33 HADDON, EAST
(OS 1: 10000 a SP 66 NW, b SP 66 NE)
The parish, covering just over 1080 hectares, lies between
two E.-flowing streams between 180 m. and 90 m. above
OD. Most of the lower ground is on Upper Lias Clay but
the main E.–W. ridge across the centre of the parish is
Northampton Sand overlaid by patches of Boulder Clay
and glacial sands and gravels.
b(1) Barrow (?) (SP 655687), W. of Covert Farm on
Northampton Sand at 160 m. above OD. There is a 19th-century reference to a tumulus but no mound can be traced
in the vicinity (Archaeologia, 35 (1853), Pl. 16; OS Record
Medieval and Later
b(2) Manor house site and fishponds (?) (SP 668678),
lies S. of the village, immediately E. of Church Lane, on
clay sloping S. between 145 m. and 152 m. above OD. The
remains fall into two parts. In the N., behind Clifden
Cottages (SP 668679), there is a raised platform 40 m.
square, bounded by a scarp up to 1.5 m. high and with a
broad ditch or narrow pond on its E. side. In the valley
bottom below (SP668677) are two small ponds, each with a
low dam 1.5 m. high, set inside and on the E. of a
rectangular enclosure bounded by a low bank and ditch.
Nothing is known of the history of the site and on the
earliest large-scale plan of the village (NRO, 1859) no
buildings are shown (RAF VAP CPE/UK/1994, 3263–5).
(3) Cultivation remains. The common fields of the
parish were finally enclosed by an Act of Parliament of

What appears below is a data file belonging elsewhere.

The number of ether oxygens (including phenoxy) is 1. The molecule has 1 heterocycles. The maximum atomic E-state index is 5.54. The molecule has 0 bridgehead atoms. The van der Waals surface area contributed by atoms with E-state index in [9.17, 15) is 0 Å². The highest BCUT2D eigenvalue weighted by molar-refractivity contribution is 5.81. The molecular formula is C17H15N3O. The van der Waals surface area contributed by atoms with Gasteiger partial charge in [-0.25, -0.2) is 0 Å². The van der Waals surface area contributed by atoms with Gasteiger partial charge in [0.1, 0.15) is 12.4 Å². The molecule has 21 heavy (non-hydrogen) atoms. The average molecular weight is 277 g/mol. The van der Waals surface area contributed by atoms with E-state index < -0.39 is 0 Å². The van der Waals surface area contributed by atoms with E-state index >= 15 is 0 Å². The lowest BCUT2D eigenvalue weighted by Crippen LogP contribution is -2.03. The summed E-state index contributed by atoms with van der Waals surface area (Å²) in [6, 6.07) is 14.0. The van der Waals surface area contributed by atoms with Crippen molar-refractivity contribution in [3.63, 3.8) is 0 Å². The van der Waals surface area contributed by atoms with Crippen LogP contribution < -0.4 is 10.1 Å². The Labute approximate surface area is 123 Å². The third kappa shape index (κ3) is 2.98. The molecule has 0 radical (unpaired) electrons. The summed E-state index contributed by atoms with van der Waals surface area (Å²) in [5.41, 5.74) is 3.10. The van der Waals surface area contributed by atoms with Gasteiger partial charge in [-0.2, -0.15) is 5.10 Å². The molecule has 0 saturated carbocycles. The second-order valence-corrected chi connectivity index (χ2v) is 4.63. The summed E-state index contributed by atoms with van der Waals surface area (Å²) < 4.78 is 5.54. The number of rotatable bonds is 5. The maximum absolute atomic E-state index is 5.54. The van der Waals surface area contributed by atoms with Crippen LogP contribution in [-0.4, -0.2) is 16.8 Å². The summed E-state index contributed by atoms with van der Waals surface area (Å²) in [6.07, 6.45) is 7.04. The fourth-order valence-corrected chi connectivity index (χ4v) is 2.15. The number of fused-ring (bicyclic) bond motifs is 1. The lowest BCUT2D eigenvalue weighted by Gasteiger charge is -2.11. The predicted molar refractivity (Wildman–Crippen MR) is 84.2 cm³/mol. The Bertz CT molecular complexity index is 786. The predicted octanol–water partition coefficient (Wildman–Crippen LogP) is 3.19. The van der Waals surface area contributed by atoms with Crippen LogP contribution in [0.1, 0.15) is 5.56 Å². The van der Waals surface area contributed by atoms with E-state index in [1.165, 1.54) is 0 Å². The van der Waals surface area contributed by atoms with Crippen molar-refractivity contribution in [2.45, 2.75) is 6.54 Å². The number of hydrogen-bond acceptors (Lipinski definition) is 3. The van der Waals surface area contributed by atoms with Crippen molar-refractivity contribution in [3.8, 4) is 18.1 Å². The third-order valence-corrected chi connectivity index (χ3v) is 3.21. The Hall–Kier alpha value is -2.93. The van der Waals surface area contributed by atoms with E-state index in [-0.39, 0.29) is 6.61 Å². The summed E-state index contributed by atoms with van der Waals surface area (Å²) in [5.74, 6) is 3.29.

1773 though apparently no map survives. A detailed
survey, made in 1598, showing the common fields as they
then existed, reveals a very complex picture (NRO). The
N. part of the parish was called North Field, and was
sub-divided into West, Middle and East Fields; the S. of the
parish was South Field, sub-divided into South, Middle and
East Fields. There was also a South Field Heath. In 1629 a
lease (NRO) referred to a recent enclosure of the South
Field by agreement between the three lords of the manor
and one freeholder. This event can be dated to between
1598 and 1607. When the North Field was finally enclosed
in 1773 it had by this date been renamed as Upper Middle
and Holdenby Fields.
Ridge-and-furrow of these common fields exists on the
ground or can be traced on air photographs over large parts
of the parish, arranged in end-on and interlocked furlongs,
many of reversed-S form. Ridge-and-furrow is
particularly well preserved in the park of East Haddon
Hall, N. of the village (SP 669685), and W. of the village,
along the N. side of the road to Long Buckby (SP 660682).
In the N. of the parish, near Washbrook Bridge (SP
668690), three interlocked furlongs preserved in pasture
show extremely well the careful adaptation of the layout to
the natural topography (RAF VAP CPE/UK/1994, 1366–8,
2361–6, 4260–4, 4266–9).
Human bones embedded in gravel were discovered in
about 1830 in a field to the N. of the village (Whellan, Dir.,